Films don’t come more brazen than Elle, Paul Verhoeven’s corrosive, thrilling, and very funny attempt at tackling rape culture – or, to be more specific, taboo sexual desire, the fragile male ego, fantasies of empowerment, the gulf between public and private narratives, and everything in between. It’s a glorious comeback for the director, whose shameless, satirical touch has been absent for far too long; and he has struck gold by collaborating with one of the world’s best living actresses, currently on a hotter-than-hot streak. The result is something truly unforgettable.
We first see Michèle Leblanc (Isabelle Huppert) lying on the floor of her kitchen, having just been raped by a masked intruder. He crawls off her and leaves, and she lies there for a moment, watched by her useless cat. Then, she sweeps up broken glass, orders some sushi, and resumes her daily life as CEO of an erotic video game company. This shocking hook proves queasily effective as we attempt to work out a seemingly inscrutable character. We meet her friends and family – her Botoxed mother, her short-tempered son, her cuckolded ex-husband and her female best friend – who shed light on her general sociopathy, or seeming disregard for projecting a likeable outward image. It’s perhaps a product of her resentment towards her serial killer father, who involved her in a media circus when she was only 10 years old. But a more imminent threat emerges when her rapist engages her in a game of cat-and-mouse, threatening further reckoning.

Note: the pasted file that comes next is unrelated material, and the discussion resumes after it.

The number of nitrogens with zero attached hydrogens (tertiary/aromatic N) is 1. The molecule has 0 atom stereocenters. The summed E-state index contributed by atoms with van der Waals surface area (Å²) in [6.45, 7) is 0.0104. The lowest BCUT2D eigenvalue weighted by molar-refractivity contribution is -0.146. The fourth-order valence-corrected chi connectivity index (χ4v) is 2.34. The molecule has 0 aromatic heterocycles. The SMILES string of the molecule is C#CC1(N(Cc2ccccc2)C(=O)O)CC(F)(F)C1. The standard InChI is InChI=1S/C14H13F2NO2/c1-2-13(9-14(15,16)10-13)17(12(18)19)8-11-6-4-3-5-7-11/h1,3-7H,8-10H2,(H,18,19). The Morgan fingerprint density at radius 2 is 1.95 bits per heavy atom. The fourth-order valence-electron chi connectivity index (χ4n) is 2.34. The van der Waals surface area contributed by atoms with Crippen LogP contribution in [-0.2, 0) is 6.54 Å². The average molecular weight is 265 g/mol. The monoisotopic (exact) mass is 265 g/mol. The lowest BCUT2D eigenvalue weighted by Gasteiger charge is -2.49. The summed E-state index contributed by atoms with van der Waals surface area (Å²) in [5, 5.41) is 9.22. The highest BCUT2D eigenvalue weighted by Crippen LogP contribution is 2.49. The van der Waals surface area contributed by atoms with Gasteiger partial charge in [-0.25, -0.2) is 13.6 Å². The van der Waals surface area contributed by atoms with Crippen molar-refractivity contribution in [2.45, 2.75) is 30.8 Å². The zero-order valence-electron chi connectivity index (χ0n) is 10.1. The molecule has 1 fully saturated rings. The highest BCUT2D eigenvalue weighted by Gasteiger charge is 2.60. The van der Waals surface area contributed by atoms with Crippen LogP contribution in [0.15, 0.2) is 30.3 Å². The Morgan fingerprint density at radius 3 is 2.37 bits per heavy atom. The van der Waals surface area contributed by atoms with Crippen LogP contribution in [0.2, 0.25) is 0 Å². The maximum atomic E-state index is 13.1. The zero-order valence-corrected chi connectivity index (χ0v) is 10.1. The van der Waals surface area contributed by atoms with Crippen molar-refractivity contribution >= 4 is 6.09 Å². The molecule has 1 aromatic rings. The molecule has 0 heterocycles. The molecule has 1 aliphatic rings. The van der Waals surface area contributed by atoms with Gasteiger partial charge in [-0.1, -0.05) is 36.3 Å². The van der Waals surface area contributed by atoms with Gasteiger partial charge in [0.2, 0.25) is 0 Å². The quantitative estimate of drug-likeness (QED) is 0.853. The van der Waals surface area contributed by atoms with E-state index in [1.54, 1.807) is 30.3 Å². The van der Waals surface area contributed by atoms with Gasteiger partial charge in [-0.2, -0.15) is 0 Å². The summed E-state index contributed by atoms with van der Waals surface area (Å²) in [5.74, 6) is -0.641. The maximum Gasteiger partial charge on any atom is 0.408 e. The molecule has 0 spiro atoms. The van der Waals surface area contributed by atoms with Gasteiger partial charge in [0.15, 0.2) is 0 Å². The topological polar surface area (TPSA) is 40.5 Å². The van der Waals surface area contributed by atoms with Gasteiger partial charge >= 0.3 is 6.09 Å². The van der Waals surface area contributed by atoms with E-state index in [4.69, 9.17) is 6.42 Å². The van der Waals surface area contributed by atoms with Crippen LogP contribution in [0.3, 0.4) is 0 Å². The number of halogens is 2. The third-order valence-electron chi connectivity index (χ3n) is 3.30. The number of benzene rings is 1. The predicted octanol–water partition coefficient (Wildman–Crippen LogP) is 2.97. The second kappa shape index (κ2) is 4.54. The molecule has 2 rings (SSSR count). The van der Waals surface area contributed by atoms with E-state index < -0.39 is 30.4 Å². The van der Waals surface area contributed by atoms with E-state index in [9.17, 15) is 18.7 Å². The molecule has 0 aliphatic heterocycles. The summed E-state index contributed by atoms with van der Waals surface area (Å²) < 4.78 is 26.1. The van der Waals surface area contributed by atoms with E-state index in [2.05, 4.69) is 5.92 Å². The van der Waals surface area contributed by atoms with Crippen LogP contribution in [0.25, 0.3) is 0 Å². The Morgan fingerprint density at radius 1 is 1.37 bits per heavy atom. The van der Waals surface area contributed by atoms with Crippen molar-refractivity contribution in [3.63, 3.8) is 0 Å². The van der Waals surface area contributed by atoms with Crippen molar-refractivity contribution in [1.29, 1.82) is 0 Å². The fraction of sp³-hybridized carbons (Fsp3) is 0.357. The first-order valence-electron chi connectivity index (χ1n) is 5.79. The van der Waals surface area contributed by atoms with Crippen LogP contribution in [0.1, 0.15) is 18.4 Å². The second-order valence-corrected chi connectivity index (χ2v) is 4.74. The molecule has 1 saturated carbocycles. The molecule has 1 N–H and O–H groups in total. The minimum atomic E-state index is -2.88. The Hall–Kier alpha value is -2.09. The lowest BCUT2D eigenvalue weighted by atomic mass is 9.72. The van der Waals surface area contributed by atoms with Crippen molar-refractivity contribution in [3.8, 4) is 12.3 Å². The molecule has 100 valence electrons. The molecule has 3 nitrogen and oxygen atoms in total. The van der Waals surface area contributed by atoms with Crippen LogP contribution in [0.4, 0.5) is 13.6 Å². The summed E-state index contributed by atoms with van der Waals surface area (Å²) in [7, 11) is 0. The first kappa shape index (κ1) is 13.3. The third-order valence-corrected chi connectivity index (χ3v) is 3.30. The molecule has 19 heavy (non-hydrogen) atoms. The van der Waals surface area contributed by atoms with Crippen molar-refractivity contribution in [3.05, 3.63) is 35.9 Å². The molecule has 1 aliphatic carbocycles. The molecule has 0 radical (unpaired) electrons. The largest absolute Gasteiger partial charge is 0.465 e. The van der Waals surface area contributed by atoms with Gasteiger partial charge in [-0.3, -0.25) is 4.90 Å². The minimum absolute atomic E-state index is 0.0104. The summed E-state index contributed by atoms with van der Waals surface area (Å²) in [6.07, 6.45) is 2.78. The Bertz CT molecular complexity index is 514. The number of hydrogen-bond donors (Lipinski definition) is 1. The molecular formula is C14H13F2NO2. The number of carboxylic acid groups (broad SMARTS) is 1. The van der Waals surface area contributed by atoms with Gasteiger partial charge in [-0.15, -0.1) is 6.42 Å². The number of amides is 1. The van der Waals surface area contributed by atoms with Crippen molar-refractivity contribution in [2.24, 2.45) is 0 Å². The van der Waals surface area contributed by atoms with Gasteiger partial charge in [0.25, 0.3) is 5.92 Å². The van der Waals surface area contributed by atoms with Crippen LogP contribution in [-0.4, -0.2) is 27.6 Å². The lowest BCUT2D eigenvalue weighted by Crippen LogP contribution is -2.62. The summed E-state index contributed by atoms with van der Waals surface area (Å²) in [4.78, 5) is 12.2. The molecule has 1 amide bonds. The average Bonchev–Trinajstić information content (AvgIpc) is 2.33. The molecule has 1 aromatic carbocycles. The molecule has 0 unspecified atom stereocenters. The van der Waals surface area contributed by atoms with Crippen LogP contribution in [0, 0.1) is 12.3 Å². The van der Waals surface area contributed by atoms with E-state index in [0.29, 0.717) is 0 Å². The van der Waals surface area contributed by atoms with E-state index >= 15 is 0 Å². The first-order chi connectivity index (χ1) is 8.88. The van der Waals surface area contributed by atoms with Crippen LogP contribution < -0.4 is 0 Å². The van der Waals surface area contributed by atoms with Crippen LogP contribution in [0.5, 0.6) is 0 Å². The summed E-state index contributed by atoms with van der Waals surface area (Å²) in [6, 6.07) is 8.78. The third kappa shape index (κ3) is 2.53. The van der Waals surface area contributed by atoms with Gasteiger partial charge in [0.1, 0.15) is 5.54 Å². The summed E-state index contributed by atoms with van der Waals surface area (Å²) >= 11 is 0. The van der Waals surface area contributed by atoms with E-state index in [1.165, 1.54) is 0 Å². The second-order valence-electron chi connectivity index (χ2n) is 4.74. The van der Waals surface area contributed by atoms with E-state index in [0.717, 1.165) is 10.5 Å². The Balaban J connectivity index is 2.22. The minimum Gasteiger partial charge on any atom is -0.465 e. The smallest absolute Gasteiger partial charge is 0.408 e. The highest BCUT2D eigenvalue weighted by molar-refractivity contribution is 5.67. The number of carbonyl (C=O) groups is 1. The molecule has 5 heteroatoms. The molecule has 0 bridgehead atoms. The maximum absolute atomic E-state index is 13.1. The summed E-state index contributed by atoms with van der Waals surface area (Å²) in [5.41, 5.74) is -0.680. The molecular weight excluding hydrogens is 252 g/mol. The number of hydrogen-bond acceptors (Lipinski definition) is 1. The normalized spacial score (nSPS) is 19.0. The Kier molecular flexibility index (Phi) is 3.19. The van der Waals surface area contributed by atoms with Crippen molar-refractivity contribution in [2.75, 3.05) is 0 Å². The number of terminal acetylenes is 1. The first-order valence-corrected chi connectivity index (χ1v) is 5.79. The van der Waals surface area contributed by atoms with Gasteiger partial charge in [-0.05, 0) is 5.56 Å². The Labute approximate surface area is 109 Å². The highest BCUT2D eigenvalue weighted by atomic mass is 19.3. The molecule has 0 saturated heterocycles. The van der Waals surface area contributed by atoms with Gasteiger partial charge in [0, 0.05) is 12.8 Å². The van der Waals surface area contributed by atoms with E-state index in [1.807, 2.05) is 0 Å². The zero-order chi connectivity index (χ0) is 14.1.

To say where this leads would be a spoiler, but the story is emboldened by a general lack of restraint, and a tone that skirts the line between deadly serious and outrageously camp. While the black humour that is threaded through Elle’s haute-culture set pieces has been deemed, by some, as inappropriate, it is both knowingly ironic and oddly empowering. Here is not a worthy awards-season treatment of an “issue”, but a rambunctious genre film, that does ingenious things with the generally male-centric view of rape. (A scene where Michèle spies on her neighbour with a pair of binoculars is enough to make Laura Mulvey blush.) The “she” of the title is never once a victim, and the movie never tells us what to think; it simply gives us a complex, disturbing character study, where sexual assault is not integral to the character’s sense of worth.
Holding everything together is Isabelle Huppert, who – once again – proves to be one of cinema’s most fearless performers. Nobody else could make Michèle’s head-scrambling unlikeability so likeable, or make her moments of vulnerability so human and consistent. Elle forges a path through the wilderness with abandon, and even if it isn’t the most consistent film of the year, it’s certainly one of the most essential.
Elle is released in selected cinemas on 10th March 2017.
Watch the trailer for Elle here:
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